Parkers overall rating: 4.8 out of 5 4.8
  • Tech-fest cabin, but clear 911 heritage
  • Quality of materials, build shames rivals
  • Driving position is close to perfection

Even before you slip into the Porsche 911 Coupe’s comfortable and supportive driver’s seat, there’s an apparent departure from the norm: an electrical pop-out door handle. Very slick. Once nestled into the seat, with a wide array of adjustment, you’re aware of how much space you have around you. Not quite Tardis-like – particularly in the rear – but roomier than a low-slung sports car has any right to be.

Your surroundings initially feel like a careful evolution of the 911 themes of its forebears – flat, low-set horizontal dash and a five-dial instrument binnacle. In reality, a revolution’s taken place, but with some nice, subtle and modern touches.

Gone are the plethora of buttons located all across the dashboard and centre console. Those that remain have a gloss black finish, but most of the controls are now accessed via the 10.9-inch Porsche Communication Management (PCM) multimedia touchscreen.

2020 Porsche 911 interior

It looks slick, courtesy of its high level of resolution, but it’s a tad fiddly to use on the move and can look busy in certain menu modes. Overall it’s an improvement on the previous generation, and is fully configurable to your tastes.

Not quite out with the old

Ahead of the driver is a new interpretation of the old five-gauge format: only the central rev-counter is an analogue dial, flanked by two angled and frameless screens. Although the physical instrument has been retained as a sop to traditionalists, it feels incongruous given the tech-led look of the rest of the instrumentation.

Ergonomics have improved immeasurably over the eight generations of 911, but even the Mk8 has its flaws: you’ll struggle to see the outermost elements of the screens, as your view’s blocked by the wheel. That can become frustrating, especially if you have the right-hand screen set for the sat-nav or general trip information. You shouldn't have to crane your neck just to see where you're going.

Material and build quality are generally of exemplary standards wherever your eyes or fingers come into contact, save for the passenger-side cupholder – it feels less well-engineered than that of the outgoing car. And, while we’re nit-picking, the selector toggle for the PDK gearbox cleverly matches the smaller climate controls set ahead of it, but nevertheless feels twee. Surely Porsche could have added buttons instead?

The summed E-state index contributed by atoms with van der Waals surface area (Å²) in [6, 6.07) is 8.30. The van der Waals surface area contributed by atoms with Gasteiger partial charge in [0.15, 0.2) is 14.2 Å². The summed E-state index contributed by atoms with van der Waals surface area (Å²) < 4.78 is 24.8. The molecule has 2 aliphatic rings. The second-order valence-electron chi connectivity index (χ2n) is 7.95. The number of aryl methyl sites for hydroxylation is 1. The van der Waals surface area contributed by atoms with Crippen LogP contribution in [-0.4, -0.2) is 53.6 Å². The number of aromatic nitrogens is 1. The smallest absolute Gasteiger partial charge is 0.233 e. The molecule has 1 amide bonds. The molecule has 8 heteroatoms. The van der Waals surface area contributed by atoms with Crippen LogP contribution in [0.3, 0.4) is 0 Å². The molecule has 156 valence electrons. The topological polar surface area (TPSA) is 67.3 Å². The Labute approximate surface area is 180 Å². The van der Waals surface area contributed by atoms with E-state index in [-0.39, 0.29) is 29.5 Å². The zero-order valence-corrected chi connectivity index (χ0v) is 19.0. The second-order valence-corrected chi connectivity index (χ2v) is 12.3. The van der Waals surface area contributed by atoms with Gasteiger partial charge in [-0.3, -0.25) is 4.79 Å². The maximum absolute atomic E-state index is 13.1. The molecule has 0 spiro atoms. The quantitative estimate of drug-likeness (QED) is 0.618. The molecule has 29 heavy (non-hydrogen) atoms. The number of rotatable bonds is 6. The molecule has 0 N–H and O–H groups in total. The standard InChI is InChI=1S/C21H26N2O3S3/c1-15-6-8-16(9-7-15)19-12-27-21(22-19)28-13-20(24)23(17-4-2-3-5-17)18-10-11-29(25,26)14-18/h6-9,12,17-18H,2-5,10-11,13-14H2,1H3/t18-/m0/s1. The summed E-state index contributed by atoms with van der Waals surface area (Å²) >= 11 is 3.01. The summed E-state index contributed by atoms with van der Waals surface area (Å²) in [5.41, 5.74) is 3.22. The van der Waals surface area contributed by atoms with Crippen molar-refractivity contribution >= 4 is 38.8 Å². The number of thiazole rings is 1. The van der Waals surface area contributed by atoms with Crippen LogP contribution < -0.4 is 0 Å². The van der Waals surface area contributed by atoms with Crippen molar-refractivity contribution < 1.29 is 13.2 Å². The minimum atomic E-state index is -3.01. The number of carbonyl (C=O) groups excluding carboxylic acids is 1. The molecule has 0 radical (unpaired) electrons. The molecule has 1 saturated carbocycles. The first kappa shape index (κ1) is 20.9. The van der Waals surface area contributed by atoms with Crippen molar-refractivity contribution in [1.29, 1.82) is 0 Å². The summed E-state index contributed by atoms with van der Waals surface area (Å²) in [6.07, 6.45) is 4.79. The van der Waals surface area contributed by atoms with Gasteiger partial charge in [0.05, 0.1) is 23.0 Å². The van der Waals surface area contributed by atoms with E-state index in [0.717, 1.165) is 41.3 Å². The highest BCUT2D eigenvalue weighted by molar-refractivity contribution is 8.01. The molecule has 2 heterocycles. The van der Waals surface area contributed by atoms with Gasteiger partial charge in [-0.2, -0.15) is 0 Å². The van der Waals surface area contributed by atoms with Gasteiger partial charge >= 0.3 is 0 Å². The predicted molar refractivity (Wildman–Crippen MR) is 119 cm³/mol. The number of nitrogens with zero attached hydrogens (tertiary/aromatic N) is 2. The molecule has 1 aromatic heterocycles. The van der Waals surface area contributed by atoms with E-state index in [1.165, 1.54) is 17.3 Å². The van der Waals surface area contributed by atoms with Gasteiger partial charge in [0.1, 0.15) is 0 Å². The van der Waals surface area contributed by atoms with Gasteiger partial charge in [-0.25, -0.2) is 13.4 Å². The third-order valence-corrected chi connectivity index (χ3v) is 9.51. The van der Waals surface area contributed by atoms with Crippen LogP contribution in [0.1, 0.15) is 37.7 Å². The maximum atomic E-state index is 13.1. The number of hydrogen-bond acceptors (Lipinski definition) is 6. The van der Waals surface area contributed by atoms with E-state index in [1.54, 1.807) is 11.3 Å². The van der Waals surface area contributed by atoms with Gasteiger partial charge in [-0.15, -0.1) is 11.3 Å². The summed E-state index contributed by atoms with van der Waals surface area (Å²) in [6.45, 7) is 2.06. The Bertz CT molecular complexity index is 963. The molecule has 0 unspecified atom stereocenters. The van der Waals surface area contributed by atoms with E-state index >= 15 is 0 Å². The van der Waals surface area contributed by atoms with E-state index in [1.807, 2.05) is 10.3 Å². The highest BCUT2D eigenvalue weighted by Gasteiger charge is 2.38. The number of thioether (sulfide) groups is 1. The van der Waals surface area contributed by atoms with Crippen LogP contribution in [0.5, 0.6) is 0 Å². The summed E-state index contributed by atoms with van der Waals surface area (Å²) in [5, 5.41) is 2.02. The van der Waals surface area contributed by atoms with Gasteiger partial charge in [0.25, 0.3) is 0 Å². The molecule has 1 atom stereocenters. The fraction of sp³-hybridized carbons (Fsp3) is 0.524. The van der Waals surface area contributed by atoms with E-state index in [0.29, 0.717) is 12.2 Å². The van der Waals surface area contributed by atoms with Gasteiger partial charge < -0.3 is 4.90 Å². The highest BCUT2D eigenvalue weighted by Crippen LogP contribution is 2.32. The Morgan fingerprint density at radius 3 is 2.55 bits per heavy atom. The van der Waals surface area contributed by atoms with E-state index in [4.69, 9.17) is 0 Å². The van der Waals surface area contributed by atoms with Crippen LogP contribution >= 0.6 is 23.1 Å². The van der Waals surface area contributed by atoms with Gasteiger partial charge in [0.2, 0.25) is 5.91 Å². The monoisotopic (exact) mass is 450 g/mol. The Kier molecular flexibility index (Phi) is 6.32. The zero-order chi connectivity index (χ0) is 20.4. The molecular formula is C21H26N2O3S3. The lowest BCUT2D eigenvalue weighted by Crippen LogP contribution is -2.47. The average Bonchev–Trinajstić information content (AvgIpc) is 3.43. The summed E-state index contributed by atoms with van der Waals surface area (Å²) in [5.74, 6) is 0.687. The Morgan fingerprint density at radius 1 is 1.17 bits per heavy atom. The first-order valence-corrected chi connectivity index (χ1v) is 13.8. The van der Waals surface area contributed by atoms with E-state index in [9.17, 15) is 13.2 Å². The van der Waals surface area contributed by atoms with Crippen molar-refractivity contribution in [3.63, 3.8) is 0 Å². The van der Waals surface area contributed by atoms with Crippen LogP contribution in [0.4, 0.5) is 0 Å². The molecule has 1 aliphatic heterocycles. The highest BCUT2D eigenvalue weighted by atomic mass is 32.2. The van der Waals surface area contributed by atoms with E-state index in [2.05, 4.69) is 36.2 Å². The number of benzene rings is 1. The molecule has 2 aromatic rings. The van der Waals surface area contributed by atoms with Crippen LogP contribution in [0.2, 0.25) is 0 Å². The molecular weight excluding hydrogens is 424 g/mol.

Comfort

  • Remarkably comfy for a focused sports car
  • Lots of room, up front, at least
  • Can be driven quietly, if you’re so inclined

Think sports car and ordinarily you think firmness: normally suspension compliance has been traded-in for composed body control. While the Porsche 911 can be set-up to behave that way, in its default Normal drive mode, it’s a remarkably comfortable coupe. Not wafty, but your cheeks aren’t reading pockmarked road surfaces like asphalted Braille.

What’s the cause of this automotive witchcraft? Primarily, the latest honing of Porsche’s adaptive suspension system, standard on the Mk8 911 Coupe. Such is its suppleness that a gentle pootle along would have you wondering whether Porsche has sold out and produced a smaller Panamera.

Not a bit of it – it’s all about improving the 911’s everyday usability proposition. Switch to Sport or Sport Plus modes and it all becomes clear, firming-up considerably and reducing bodyroll even without the active anti-rollbar option, however it's worth noting that going slowly over speed bumps can make the 911 feel quite bumpy and firm, more so than if you were to drive over a smaller bump at speed, oddly. 

Great seats are also part of the package: while 911’s are deeply scalloped and narrow looking, they’re generously accommodating even for those wide of hip. A wide range of adjustment ensures that you’ll feel supported and able to enjoy one of the best driving positions of any car.

Spare a thought for those relegated to the back, ensconced in the pair of occasional chairs. In reality, they’re so small they’re likely to be the preserve of pre-teens given the paucity of head- and legroom. Unless they’re desperately needed, they make much more sense folded over and used as a luggage shelf.

What about the Turbo S?

So far we've only driven models fitted with the optional 10mm lowered suspension and to be brutally honest, it's quite firm. You'll definitely notice the difference in town, where the car's low speed ride is verging on uncomfortable.

2020 Porsche 911 Turbo S side

Given the performance on tap that's perhaps not the biggest surprise - and it does seem a fair trade for the way this car handles a corner, but it's worth considering where on the spectrum you'd like your everyday supercar to sit while your pen hovers over the sports suspension option box.

Things improve at speed and the PDCC button (this either firms up or loosens off the suspension depending on which mode you're in) is an easy reach for the driver, so it's easy enough to set the drivetrain to maximum attack and then back the harshness of the dampers off while on broken tarmac.